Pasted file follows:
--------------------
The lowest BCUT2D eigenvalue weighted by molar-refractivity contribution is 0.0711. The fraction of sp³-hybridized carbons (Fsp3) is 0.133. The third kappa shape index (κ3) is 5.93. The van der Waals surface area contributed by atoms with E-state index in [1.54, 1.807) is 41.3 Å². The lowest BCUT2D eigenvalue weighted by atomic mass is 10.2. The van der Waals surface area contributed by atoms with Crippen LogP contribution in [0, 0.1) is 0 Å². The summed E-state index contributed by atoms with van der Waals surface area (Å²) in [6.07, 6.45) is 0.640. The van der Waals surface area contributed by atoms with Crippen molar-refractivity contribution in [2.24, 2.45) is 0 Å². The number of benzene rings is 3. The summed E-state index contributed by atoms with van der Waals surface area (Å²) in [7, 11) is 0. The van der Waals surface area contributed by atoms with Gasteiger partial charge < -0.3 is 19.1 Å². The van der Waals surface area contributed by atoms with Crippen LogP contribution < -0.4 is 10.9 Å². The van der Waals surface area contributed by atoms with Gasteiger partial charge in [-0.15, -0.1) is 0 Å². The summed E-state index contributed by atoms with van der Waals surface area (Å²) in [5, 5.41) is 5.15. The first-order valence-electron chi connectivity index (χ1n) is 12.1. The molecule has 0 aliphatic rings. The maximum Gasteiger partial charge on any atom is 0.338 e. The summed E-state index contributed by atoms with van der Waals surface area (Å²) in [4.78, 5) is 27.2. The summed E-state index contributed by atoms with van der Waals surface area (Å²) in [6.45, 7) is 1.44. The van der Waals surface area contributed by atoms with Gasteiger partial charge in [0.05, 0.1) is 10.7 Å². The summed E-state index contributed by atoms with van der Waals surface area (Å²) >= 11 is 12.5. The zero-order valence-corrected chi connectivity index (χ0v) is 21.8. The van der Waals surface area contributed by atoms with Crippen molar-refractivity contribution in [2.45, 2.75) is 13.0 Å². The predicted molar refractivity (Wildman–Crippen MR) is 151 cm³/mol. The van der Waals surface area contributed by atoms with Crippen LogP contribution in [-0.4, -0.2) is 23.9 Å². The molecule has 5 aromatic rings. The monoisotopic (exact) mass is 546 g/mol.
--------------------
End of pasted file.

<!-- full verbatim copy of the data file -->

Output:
The lowest BCUT2D eigenvalue weighted by molar-refractivity contribution is 0.0711. The fraction of sp³-hybridized carbons (Fsp3) is 0.133. The third kappa shape index (κ3) is 5.93. The van der Waals surface area contributed by atoms with E-state index in [1.54, 1.807) is 41.3 Å². The lowest BCUT2D eigenvalue weighted by atomic mass is 10.2. The van der Waals surface area contributed by atoms with Crippen LogP contribution in [0, 0.1) is 0 Å². The summed E-state index contributed by atoms with van der Waals surface area (Å²) in [6.07, 6.45) is 0.640. The van der Waals surface area contributed by atoms with Crippen molar-refractivity contribution in [2.24, 2.45) is 0 Å². The number of benzene rings is 3. The summed E-state index contributed by atoms with van der Waals surface area (Å²) in [7, 11) is 0. The van der Waals surface area contributed by atoms with Gasteiger partial charge < -0.3 is 19.1 Å². The van der Waals surface area contributed by atoms with Crippen LogP contribution < -0.4 is 10.9 Å². The van der Waals surface area contributed by atoms with Gasteiger partial charge in [-0.15, -0.1) is 0 Å². The summed E-state index contributed by atoms with van der Waals surface area (Å²) in [5, 5.41) is 5.15. The first-order valence-electron chi connectivity index (χ1n) is 12.1. The molecule has 0 aliphatic rings. The maximum Gasteiger partial charge on any atom is 0.338 e. The summed E-state index contributed by atoms with van der Waals surface area (Å²) in [4.78, 5) is 27.2. The summed E-state index contributed by atoms with van der Waals surface area (Å²) in [6.45, 7) is 1.44. The van der Waals surface area contributed by atoms with Gasteiger partial charge in [0.05, 0.1) is 10.7 Å². The summed E-state index contributed by atoms with van der Waals surface area (Å²) >= 11 is 12.5. The zero-order valence-corrected chi connectivity index (χ0v) is 21.8. The van der Waals surface area contributed by atoms with Crippen molar-refractivity contribution in [2.45, 2.75) is 13.0 Å². The predicted molar refractivity (Wildman–Crippen MR) is 151 cm³/mol. The van der Waals surface area contributed by atoms with Crippen LogP contribution in [-0.4, -0.2) is 23.9 Å². The molecule has 5 aromatic rings. The monoisotopic (exact) mass is 546 g/mol.